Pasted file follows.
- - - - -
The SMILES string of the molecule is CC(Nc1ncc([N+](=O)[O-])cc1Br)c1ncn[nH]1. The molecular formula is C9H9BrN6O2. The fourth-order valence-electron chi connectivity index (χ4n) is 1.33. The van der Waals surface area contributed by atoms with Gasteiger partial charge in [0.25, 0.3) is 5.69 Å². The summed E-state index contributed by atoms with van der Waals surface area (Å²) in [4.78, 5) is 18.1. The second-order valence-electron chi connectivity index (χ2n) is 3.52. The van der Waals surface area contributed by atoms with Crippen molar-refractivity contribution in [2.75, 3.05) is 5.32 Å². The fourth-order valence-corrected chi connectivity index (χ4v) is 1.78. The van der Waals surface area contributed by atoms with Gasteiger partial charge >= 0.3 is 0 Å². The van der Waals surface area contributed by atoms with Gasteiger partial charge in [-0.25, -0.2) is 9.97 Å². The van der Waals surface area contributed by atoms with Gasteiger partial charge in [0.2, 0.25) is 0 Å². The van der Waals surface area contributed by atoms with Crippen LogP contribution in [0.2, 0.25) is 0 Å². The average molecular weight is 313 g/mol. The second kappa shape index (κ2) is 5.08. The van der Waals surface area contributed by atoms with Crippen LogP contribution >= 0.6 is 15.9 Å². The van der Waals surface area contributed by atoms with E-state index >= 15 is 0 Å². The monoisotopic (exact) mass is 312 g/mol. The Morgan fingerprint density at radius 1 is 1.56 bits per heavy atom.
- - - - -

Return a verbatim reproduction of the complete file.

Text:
The SMILES string of the molecule is CC(Nc1ncc([N+](=O)[O-])cc1Br)c1ncn[nH]1. The molecular formula is C9H9BrN6O2. The fourth-order valence-electron chi connectivity index (χ4n) is 1.33. The van der Waals surface area contributed by atoms with Gasteiger partial charge in [0.25, 0.3) is 5.69 Å². The summed E-state index contributed by atoms with van der Waals surface area (Å²) in [4.78, 5) is 18.1. The second-order valence-electron chi connectivity index (χ2n) is 3.52. The van der Waals surface area contributed by atoms with Crippen molar-refractivity contribution in [2.75, 3.05) is 5.32 Å². The fourth-order valence-corrected chi connectivity index (χ4v) is 1.78. The van der Waals surface area contributed by atoms with Gasteiger partial charge >= 0.3 is 0 Å². The van der Waals surface area contributed by atoms with Gasteiger partial charge in [-0.25, -0.2) is 9.97 Å². The van der Waals surface area contributed by atoms with Gasteiger partial charge in [0.2, 0.25) is 0 Å². The van der Waals surface area contributed by atoms with Crippen LogP contribution in [0.2, 0.25) is 0 Å². The average molecular weight is 313 g/mol. The second kappa shape index (κ2) is 5.08. The van der Waals surface area contributed by atoms with Crippen LogP contribution >= 0.6 is 15.9 Å². The van der Waals surface area contributed by atoms with E-state index >= 15 is 0 Å². The monoisotopic (exact) mass is 312 g/mol. The Morgan fingerprint density at radius 1 is 1.56 bits per heavy atom.